Among the other important things that happened there was that the delegates noted that, while member countries were making progress in this space for women, there is still more work to be done—in economic participation, in education and health, in political empowerment in particular and of course in eradicating violence against women. The APPF passed three resolutions particular to women: promoting gender equality for a sustainable development and shared prosperity; realising the 2030 agenda for sustainable development; improving access for women and girls to education, innovation and technology—and I know my colleagues here today are interested in that space—and also promoting gender equality and women's empowerment in decision-making at all levels in our countries.
These resolutions were drafted by the working group of the women parliamentarian meeting that was chaired proudly by the member for Calwell, a long-serving female parliamentarian here. This also calls on the APPF to consider its own rules to ensure gender equity in the executive committee. This was a pivotal moment in the history of the APPF, and the women's meeting, which has only been running for two years, worked collaboratively to have that agenda item progressed. I look forward, Mr Speaker, as do my colleagues, to working with you as president to progress this agenda at the 29th APPF in the republic of Korea in Seoul. I will also mention the importance of having our Pacific neighbours there with observer status at this conference. We also on this side look forward to working with you, Mr Speaker, as president to ensure that their participation is enhanced and that they're supported.
The wonderful achievements can be attributed to the fact that this APPF had over 40 women parliamentarian delegates, including an all-female delegation from Mexico that was an absolute delight. As someone who has been to previous conferences, particularly one conference where sadly I was the only female in the Australian delegation, it was an absolute pleasure to work with so many of our colleagues across the chamber at this conference. I was pleased to see the respect that the Australian female parliamentarians were given in our briefings and the support we were given by the member for Menzies and from you, Mr Speaker, in pushing our agenda forward. I look forward to perhaps participating in the next APPF conference. I'd join with both of you in thanking all of the staff from this parliament and all of the public servants in the department of foreign affairs who worked so hard to make what could have been a compromised conference so successful.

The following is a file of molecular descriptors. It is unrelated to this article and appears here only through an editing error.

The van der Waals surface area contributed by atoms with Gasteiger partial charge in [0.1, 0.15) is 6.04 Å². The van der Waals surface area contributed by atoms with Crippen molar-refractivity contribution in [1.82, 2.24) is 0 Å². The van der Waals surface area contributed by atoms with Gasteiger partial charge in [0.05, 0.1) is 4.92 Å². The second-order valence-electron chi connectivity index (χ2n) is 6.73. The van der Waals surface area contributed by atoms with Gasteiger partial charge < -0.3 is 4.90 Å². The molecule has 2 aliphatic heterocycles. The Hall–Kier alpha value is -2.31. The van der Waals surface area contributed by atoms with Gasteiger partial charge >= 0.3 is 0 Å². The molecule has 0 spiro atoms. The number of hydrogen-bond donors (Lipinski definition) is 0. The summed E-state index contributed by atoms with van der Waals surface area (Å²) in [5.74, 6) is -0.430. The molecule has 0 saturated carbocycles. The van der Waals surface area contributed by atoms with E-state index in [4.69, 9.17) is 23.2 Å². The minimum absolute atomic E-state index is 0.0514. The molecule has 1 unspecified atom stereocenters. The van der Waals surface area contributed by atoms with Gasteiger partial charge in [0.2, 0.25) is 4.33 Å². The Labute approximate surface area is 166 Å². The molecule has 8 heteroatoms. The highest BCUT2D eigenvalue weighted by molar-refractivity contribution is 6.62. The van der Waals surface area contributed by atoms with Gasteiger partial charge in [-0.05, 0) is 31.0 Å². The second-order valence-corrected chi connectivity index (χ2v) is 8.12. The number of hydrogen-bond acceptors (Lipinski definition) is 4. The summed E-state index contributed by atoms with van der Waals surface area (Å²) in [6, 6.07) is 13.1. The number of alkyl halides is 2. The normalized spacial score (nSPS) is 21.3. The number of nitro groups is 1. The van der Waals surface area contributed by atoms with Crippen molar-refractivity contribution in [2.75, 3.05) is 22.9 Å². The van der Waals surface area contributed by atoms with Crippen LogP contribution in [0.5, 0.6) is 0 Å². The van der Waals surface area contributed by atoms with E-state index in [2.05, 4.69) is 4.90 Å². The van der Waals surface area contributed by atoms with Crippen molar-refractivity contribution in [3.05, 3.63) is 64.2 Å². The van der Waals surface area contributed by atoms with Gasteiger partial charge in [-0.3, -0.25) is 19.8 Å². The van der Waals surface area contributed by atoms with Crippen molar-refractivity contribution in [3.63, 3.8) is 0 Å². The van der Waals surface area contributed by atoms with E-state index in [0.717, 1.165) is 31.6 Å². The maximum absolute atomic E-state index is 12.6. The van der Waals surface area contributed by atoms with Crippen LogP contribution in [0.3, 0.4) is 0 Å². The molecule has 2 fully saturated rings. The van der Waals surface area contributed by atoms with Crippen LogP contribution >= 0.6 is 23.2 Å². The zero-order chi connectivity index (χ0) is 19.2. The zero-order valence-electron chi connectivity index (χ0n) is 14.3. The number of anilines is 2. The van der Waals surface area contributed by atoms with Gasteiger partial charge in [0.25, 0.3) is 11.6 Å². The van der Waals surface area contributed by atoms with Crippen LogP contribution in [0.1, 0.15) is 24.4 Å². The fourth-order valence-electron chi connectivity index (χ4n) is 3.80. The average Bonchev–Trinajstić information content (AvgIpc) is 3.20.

I thank both the members for Lalor and Menzies. A final point I'll make now, which the member for Lalor and the member for Menzies aptly made, is that it couldn't have been possible without the delegation but also critically without the work of members of the Department of the House of Representatives, Department of Parliamentary Services and Department of the Senate. It might interest honourable members—and of course we want to thank them, and I want to thank them, and we've done that privately—that quite a number of members volunteered their time to be part of the conference through January, and they deserve a very big congratulations and recognition for that wonderful contribution. I thank the House.